THERE APPEARS TO BE no inclination on the part of LACBA or the Times to hold Matsumoto to task for having forced a writ proceeding by virtue of the invalid ballot designation she claimed of “Administrative Law Judge.”

That’s something she had been, but wasn’t.

Matsomoto has been an insurance defense lawyer for months, and held that position when she chose “Administrative Law Judge” — her former position — as her ballot designation. As the Met News explains, this was a misleading designation because you’re not supposed to list a former job as your designation if you’re currently doing something else. Matsumoto had this pointed out to her, by Amy’s lawyer — yet Matsumoto refused to change the designation. Amy had to hire a lawyer and file a writ to force Matsumoto to remove the misleading designation. (In a bizarre irony, Matsumoto’s lawyer was a friend of mine at the University of Texas at Austin Law School. Sorry, Stuart, but this was a loser of an argument!)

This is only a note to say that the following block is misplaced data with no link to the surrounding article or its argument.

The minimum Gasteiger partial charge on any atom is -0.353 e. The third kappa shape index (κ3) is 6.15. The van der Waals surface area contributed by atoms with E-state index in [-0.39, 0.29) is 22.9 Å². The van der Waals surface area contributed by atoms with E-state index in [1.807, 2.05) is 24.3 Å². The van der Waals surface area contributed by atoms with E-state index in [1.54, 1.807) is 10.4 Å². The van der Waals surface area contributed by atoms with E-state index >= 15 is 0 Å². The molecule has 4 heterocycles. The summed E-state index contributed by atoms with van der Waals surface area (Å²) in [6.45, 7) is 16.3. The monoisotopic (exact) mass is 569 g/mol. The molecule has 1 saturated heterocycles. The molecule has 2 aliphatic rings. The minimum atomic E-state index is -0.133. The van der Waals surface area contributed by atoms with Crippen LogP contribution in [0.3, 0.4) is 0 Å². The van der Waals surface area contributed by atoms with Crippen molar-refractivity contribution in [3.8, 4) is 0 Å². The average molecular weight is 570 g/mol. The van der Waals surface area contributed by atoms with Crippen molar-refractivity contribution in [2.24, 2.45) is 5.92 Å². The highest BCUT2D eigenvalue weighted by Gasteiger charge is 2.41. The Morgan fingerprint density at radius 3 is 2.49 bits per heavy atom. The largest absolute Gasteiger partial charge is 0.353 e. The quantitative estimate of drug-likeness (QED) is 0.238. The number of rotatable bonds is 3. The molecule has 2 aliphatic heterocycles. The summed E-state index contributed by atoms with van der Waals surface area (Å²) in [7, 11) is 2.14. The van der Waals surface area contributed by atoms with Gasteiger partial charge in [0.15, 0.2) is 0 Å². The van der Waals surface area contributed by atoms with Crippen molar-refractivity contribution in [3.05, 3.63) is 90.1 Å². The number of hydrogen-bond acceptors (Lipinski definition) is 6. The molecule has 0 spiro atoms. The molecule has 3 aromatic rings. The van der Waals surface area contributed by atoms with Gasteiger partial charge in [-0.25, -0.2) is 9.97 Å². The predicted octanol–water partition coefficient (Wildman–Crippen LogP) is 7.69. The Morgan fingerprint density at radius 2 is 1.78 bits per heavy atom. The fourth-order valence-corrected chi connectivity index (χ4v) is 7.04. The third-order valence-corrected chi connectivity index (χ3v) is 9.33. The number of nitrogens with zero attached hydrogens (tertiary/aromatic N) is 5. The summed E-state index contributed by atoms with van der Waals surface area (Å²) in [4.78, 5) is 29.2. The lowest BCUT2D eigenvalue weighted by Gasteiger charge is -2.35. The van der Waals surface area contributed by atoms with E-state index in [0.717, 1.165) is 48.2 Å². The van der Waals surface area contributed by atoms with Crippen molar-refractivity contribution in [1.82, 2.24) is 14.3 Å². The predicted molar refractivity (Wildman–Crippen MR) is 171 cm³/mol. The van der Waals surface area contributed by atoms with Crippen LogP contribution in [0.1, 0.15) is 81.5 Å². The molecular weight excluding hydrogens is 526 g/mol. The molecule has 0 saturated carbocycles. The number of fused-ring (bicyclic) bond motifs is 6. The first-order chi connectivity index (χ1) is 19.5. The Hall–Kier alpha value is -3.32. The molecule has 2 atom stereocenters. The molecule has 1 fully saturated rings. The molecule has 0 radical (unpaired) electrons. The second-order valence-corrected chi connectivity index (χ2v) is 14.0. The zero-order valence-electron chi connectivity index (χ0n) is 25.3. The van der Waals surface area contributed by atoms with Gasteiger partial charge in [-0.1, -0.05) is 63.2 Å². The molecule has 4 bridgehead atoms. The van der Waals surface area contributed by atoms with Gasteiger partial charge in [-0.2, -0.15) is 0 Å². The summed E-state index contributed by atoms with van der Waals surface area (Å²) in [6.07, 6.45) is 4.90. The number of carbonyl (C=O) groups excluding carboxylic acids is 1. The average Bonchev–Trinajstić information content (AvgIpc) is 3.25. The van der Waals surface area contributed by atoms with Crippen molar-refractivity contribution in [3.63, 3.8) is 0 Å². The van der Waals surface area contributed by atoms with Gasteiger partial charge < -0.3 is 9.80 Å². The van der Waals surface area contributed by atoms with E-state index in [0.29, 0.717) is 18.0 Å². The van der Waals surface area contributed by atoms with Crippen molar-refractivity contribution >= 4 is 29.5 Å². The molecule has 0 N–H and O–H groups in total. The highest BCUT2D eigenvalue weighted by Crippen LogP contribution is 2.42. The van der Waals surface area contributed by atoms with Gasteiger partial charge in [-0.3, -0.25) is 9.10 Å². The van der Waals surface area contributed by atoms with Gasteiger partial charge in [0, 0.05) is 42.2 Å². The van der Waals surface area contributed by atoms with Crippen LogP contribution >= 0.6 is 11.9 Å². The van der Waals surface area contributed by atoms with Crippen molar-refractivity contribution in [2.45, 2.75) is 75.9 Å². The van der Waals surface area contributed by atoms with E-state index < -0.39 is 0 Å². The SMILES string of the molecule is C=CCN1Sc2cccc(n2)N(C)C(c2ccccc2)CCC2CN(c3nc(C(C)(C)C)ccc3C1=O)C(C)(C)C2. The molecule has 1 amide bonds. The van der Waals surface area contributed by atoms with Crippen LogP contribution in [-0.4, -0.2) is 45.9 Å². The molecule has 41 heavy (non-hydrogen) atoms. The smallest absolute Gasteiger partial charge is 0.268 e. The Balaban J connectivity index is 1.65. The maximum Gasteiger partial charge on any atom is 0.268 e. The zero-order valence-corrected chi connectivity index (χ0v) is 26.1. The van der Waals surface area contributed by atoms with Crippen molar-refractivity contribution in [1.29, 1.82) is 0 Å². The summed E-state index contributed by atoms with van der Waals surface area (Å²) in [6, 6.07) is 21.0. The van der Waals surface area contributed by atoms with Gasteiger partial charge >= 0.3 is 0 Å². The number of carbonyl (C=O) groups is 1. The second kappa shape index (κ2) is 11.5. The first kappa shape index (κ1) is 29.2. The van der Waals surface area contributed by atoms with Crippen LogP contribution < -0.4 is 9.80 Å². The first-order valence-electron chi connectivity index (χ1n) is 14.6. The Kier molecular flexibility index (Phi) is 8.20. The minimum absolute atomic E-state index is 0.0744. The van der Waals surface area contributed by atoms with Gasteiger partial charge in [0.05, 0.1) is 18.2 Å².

I think it reflects poorly on Matsumoto that she tried to pretend she was something she is not. What’s more, as the Met News notes, Matsumoto’s vaunted so-called judicial experience is not all it’s cracked up to be:

As to Matsumoto’s “time on the bench,” from 2006-2012, she heard matters in the Informal Juvenile and Traffic Court, disbanded in 2012 due to deficiencies in court funding. Youngsters and their parents, often with the complaining police officer present, met with her in a small room. There was no prosecutor, no bailiff, no court reporter, no clerk, no jury, and only rarely a defense attorney. Penalties were of such nature as being required to write an essay or doing community service. Matsumoto functioned more like an assistant vice principal than a judge.

She was not an “an on-call bench officer doing much of the work of a full-time judge.” There are “as-needed referees” who do fill-in for judges, when summoned. Matsumoto was not one of them; rather, she was a fulltime IJTC referee who did a type of work that judges did not do.

While Carter was in a courtroom prosecuting perpetrators of murders and rapes, Matsumoto was sitting behind a desk counseling kids who had been caught littering, loitering, or jaywalking.

The Met News nails it, while the eternally clueless L.A. Times continues to embarrass itself.

Amy’s Web site is here. I have contributed to her campaign and encourage you to do the same. You’ll never see a more deserving candidate. Amy has my full support and confidence.